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Series / So You Think You Can Dance

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Fox commissioned this reality/talent contest from the people behind American Idol in 2005 in an attempt to get lightning to strike twice. The show's eventual executive producer, Nigel Lythgoe (himself a former dancer) thought it would never work. And, although the series wasn't the pervasive cultural juggernaut that Idol became, it became a significant success in its own right.

The show, at least in the beginning, adhered pretty closely to the Idol format with some interesting variations. Auditionees who aren't either sent to the next stage of the competition or rejected are asked to stick around and show they can pick up some basic choreography, then a final decision is made on them. This is followed by Hollywood Week, a boot camp where all the dancers are tested in ballroom, contemporary, and hip-hop styles (as well as a few other challenges depending on the season ) to prove their worth and earn a spot on the live show. Once contestants make it to the Top 20, they're paired up into couples of one guy and one girl. If any couple lands in the bottom three for the votes, each individual performs a solo and the judges make the decision of which guy and which girl goes home that week. This continues until they have 10 contestants remaining, then the couples are determined by the girls picking a guy's name from a hat, or vise-versa. Also, once the Top 10 is established, voters now vote for their favorite individual dancers, and the judges get no more say on who goes home. Said Top 10 contestants also get to perform in a tour following the end of the season, which gives the judges a vested interest in making sure the best qualified dancers don't wind up voted off too early. Sometimes some dancers who are popular but didn't make the Top 10 will also be on the tour; for example Chelsea Traille, who was eliminated in Week 3 of Season 4.

Season 7 followed a different format, where there was only a top ten (what actually happened was a top eleven) and instead of being paired up with other contestants, the hopefuls were paired with "All-stars": fan favorites from previous seasons. The judges and the fans both seemed to enjoy the format, though injuries wreaked havoc with the season. Season 8 returned to the top twenty formula, but when the competition narrowed down to the top ten, the All-stars were brought back. The judges now continue to make decisions beyond the top 10. In season 9 and 10, a Favorite Boy and Favorite Girl were crowned winners, but season 11 returned to a single winner.

Season 12 made a considerable departure from previous seasons' formats. The season was referred to as "Stage vs. Street", and instead of a Top 20 of even girls and boys, they were split into the 10 members of Team Street and Team Stage. Team Street, led by tWitch, had dancers representing various hip-hop genres (krump, breakdance, animation, etc.); Team Stage, led by Travis Wall, was made of dancers representing contemporary, ballet, tap, etc. The bottom three of each genre were announced at the beginning of the episode, and those watching the show's live broadcast (in US Eastern and Central Time Zones), had the ability to save a dancer from elimination by way of voting on Twitter. The show's judges then could save one of the other bottom three, resulting in one member of each Team, regardless of gender, being eliminated.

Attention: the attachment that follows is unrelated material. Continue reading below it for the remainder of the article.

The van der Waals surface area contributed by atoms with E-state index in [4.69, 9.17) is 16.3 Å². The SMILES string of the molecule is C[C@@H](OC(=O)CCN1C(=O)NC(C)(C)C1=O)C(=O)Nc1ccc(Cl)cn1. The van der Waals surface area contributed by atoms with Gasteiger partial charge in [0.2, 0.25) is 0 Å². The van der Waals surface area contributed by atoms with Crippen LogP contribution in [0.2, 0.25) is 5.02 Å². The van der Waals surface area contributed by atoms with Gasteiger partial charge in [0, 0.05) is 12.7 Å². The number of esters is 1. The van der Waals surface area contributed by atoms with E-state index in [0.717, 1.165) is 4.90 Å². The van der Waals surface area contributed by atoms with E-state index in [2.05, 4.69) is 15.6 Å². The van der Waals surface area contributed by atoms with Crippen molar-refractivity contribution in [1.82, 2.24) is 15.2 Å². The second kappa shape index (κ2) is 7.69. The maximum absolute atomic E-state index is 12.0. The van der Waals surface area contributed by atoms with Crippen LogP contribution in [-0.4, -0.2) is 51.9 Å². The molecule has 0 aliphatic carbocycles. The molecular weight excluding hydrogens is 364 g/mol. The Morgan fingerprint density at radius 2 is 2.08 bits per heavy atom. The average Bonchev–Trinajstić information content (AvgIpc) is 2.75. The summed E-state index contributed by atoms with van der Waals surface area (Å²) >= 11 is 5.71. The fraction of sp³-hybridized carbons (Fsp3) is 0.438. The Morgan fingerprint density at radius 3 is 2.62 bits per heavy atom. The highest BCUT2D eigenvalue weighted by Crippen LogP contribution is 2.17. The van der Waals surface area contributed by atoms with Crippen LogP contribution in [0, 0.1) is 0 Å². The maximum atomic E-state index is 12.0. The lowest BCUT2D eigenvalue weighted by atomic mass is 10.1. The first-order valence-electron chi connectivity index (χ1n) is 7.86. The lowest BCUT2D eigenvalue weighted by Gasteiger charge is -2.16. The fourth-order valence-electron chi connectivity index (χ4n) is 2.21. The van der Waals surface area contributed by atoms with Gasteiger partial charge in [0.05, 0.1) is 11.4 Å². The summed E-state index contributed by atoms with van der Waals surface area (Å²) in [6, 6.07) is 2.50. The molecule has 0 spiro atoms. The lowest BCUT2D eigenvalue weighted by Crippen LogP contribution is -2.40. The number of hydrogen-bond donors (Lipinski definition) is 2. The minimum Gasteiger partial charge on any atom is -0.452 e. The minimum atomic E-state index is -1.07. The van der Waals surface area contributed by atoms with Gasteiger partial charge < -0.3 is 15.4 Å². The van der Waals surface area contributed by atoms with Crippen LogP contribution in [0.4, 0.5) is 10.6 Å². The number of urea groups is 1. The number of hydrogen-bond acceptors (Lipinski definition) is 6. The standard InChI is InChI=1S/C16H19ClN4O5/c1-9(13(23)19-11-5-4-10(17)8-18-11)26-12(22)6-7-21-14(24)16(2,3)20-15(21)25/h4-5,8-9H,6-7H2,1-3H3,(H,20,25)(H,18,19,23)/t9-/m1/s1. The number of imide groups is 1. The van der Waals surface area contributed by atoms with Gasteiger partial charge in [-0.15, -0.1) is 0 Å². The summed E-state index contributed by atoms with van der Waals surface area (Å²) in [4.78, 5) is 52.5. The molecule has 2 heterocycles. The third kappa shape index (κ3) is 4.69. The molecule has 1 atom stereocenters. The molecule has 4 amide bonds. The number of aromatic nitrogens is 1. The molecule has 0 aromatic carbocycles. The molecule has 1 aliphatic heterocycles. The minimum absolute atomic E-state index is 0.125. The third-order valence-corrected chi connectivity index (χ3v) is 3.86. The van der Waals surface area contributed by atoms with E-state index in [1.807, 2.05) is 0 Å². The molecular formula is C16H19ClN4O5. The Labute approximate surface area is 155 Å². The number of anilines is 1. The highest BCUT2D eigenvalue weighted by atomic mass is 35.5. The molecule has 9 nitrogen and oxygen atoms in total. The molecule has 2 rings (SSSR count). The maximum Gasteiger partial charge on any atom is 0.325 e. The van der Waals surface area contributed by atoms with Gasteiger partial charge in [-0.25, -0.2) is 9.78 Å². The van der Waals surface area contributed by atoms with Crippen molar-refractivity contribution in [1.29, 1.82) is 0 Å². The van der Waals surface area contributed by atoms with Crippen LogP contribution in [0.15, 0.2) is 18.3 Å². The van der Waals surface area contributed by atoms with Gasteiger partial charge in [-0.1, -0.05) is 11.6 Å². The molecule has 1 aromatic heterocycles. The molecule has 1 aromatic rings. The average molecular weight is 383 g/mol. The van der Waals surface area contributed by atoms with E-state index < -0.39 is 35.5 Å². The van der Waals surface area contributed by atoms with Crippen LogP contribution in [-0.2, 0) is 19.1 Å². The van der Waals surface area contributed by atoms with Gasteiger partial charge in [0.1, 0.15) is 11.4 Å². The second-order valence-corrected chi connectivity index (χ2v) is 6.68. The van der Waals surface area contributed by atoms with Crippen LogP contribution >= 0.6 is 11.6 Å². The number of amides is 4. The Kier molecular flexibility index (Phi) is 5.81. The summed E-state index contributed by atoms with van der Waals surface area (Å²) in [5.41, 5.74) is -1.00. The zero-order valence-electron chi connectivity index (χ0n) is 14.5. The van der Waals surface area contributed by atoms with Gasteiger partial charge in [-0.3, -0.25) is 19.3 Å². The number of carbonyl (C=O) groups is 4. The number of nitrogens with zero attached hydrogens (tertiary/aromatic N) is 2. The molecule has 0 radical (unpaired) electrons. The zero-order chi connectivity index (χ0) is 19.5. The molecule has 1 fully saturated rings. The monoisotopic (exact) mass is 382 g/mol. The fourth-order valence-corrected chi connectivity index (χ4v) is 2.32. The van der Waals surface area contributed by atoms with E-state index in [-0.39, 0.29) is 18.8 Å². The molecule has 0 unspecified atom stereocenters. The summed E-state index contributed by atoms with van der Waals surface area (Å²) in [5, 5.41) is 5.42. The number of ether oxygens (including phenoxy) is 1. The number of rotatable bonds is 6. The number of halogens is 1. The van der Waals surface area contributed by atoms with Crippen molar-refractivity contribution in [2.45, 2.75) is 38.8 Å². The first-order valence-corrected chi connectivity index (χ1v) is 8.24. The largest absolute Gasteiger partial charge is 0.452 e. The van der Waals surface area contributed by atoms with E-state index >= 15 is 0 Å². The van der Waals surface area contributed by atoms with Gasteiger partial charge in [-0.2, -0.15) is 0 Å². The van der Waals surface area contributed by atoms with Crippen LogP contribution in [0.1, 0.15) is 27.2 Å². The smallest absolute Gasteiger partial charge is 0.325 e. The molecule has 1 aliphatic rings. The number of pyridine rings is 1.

Season 13 returned to a Top 10, and also had the subtitle "The Next Generation", and had young dancers aged 8 to 13, each of whom was partnered with an All-star to be mentored by and dance with throughout the season. Though season 14 returned to the original age range, the format of having the same All-star partner throughout the season stayed in place. Season 15 returned to the rotating All-star model, which stayed in season 16.

Season 17 was announced after a three-year hiatus brought on due to the COVID-19 Pandemic, with an extended age rage (up to 32, when previous seasons went up to 30) and a Hollywood studio to hold all auditions, and a Top 12 instead of 10 or 20.

Like American Idol, the shows judges gained popularity - but notably, many seats on the panel rotated between the show's choreographers, sharing their own insights on weeks when they were not presenting numbers of their own (usually). Those in bold are the current permanent judges.

  • Nigel Lythgoe (Season 1-16), the producer and was the sole regular judge for the first couple of seasons until he was joined by Mary. While often critical in comparison to the others, he's nowhere near as acerbic (anymore) as Simon Cowell.
  • Mary Murphy (Season 3-11, 14-16), a histrionics-prone ballroom choreographer, effectively a louder version of Paula Abdul to Nigel's Simon. She's notable for screaming about any number that made her excited, and declaring especially skilled (or sexy) dancers as boarding "The Hot Tamale Train".
  • Adam Shankman (Season 6-7), a choreographer and director notable for Hairspray (2007) and Rock of Ages.
  • Mia Michaels (Season 7), who had already done contemporary choreography for the show and had a reputation for her numbers being difficult to pull off but especially powerful when done right.
  • Jason Derulo (Season 12-13), pop and r&b singer, songwriter, and dancer.
  • Paula Abdul (Season 12-13), famous pop star most notable for her former Idol judging stint for it's first decade.
  • Maddie Ziegler (Season 13), a young dancer who achieved fame for her collaborations with Sia. She was brought on to help judge the child-focused season 13.
  • Vanessa Hudgens (Season 14-15), singer, dancer, and High School Musical star.
  • Stephen "tWitch" Boss (Season 15-Present), runner-up in season 4 and Team Street captain in season 12.
  • Laurieann Gibson (Season 16), a Canadian choreographer who's worked with Michael Jackson, Alicia Keys, Lady Gaga, and Beyoncé.
  • Dominic "D-Trix" Sandoval (Season 16), former contestant from season 3.
  • Jojo Siwa (Season 17), teen singer, dancer, and YouTuber.
  • Matthew Morrison (Season 17), former Broadway and Glee star. Was removed from the show between Callbacks and Top 12 after sexually harassing a female contestant.
  • Leah Remini (Season 17), actress and competitor in season 17 of Dancing with the Stars, where she placed 5th.